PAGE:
When American Economy Collapsed, We Found Jobs Abroad
Fantastic Alternative to Underemployment
Seeing the World and Somebody Else Pays
Intimidated By Saudi Stereotypes
Venturing Outside Comfort Zone
Know Your Limits
What Are You Running Away From?
Can a Trailing Spouse and Children Find Happiness Abroad Too?
Fear, Disorientation and Sheer Panic
Surge of Patriotism, Fear of Being Pegged, Stereotyped
Allure of International Travel and Adventure
Ultimately, A Courageous Leap of Faith is Necessary
“The born traveler — the man who is without prejudices, who sets out wanting to learn rather than to criticize, who is stimulated by oddity, who recognizes that every man is his brother, however strange and ludicrous he may be in dress and appearance — has always been comparatively rare.” –Hugh and Pauline Massingham (The Englishman Abroad).
When the American Economy Collapsed, We Found Jobs Abroad
With the American economy in freefall, 2009 was the winter of our discontent. Both my wife Lucia and I lost nearly half our incomes. Located on the East Coast of the U.S., near Chapel Hill, North Carolina to be precise, she was an English teacher and I was a communications consultant. Suddenly, with little warning, several of our clients could no longer afford our services. Others dramatically scaled back or delayed payments weeks or months. For four harrowing months, we tapped into savings and knew not what would happen next. Companies were laying off workers right and left; the U.S. job market was bleak, and the unemployment rate was climbing rapidly.
Then Lucia had an idea: Why not apply for jobs overseas?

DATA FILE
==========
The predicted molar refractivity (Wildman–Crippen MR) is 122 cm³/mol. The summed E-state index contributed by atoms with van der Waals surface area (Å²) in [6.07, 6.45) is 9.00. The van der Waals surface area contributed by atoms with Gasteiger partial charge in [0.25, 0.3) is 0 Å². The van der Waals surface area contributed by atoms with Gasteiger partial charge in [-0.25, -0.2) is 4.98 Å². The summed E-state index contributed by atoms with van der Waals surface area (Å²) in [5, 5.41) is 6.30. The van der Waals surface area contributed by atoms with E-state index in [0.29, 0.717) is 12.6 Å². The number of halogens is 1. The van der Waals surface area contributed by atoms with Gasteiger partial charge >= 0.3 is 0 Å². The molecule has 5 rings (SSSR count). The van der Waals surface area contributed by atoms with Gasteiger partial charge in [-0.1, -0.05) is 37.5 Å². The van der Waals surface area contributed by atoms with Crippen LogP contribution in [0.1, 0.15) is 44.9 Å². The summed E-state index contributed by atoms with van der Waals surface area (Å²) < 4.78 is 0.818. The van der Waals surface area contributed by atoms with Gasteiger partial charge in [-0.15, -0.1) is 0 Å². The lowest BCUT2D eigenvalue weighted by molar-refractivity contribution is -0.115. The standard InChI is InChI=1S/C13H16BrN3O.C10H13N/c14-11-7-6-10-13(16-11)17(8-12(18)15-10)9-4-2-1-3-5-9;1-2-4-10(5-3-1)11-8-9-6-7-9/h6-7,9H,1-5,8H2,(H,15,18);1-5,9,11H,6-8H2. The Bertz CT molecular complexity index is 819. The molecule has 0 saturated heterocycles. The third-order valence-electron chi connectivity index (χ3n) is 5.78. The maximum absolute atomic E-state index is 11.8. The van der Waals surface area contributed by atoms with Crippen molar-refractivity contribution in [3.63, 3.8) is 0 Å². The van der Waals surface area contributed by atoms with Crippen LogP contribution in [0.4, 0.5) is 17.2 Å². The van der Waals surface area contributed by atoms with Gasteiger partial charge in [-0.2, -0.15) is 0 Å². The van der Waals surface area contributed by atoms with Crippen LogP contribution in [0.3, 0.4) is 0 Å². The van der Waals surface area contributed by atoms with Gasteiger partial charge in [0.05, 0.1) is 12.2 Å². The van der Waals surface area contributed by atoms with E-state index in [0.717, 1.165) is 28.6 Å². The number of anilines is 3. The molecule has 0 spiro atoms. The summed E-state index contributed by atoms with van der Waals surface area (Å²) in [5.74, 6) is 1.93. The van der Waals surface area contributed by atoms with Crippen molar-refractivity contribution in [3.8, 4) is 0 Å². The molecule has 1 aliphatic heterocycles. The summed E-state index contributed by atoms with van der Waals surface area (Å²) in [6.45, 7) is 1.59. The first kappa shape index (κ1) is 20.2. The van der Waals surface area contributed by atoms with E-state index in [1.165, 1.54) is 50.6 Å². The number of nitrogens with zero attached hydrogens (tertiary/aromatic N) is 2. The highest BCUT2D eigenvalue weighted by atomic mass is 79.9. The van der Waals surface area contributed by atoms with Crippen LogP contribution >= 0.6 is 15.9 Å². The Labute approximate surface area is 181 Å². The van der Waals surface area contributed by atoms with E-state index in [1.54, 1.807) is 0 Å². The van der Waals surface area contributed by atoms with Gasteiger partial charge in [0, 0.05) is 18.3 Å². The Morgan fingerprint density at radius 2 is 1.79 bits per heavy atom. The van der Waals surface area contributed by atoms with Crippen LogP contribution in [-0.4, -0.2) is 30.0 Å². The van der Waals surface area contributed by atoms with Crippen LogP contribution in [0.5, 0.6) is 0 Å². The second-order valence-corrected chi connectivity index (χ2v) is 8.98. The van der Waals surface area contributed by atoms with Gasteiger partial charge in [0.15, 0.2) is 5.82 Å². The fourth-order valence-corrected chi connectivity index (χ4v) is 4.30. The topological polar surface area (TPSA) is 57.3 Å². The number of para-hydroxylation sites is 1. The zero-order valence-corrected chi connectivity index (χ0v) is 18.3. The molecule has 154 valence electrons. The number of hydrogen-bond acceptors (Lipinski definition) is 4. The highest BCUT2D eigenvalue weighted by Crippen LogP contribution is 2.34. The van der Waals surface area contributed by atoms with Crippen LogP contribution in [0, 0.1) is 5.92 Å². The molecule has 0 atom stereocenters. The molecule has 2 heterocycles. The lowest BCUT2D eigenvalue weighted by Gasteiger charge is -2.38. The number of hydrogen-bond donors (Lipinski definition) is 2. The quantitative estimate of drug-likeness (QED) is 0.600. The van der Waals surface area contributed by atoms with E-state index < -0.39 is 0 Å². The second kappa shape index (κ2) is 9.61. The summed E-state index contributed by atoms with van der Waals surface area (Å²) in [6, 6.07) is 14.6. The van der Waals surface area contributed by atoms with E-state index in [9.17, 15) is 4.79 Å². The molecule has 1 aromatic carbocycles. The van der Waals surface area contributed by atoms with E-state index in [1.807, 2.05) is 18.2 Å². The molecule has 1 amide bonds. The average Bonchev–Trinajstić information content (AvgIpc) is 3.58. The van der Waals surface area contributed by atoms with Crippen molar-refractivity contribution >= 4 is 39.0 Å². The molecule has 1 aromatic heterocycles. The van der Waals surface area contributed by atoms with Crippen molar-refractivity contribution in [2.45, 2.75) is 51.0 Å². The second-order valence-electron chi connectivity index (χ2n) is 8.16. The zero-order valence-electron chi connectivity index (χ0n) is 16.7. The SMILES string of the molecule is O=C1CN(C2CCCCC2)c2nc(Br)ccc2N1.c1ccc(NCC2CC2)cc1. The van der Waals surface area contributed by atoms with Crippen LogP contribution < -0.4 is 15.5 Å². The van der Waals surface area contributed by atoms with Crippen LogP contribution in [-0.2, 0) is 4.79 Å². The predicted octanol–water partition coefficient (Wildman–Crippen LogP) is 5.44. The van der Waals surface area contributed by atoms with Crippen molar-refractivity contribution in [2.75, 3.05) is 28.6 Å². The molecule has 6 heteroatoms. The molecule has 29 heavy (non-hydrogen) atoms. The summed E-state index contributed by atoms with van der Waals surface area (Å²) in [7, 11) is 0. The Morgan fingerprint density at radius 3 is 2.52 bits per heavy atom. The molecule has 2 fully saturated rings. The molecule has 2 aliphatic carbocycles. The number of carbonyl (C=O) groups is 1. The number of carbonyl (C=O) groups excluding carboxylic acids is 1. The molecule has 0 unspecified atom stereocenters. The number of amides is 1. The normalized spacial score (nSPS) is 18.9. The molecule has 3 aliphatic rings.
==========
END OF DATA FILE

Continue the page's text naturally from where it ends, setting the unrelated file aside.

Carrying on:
There are still plentiful jobs in some international markets, especially those with expanding populations, she noted. My own internet survey of world economies in 2009pinpointed economic growth in Turkey, Poland, Germany, India, Brazil, Colombia, Peru, China, Australia, Singapore, Costa Rica, Canada, Taiwan, Indonesia, Scandinavia, Australia , New Zealand, and the Gulf States.
In a global economy, English is the language of education, commerce, and business. As The Economist magazine observed, “In much of the world, knowledge of English has become a basic skill of modern life comparable to the ability to drive a car or use a personal computer.”
And Americans have an international reputation for being hard-working, entrepreneurial, no-nonsense, professionals with high standards. While it’s not always true, we benefit from the stereotype.
Yes, by accident of birth, I had a skill coveted by many international organizations that I didn’t realize I had. I’m a native English speaker. And an American. It gave me a leg up for certain jobs overseas.
Fantastic Alternative to Underemployment and Under-Compensation in the US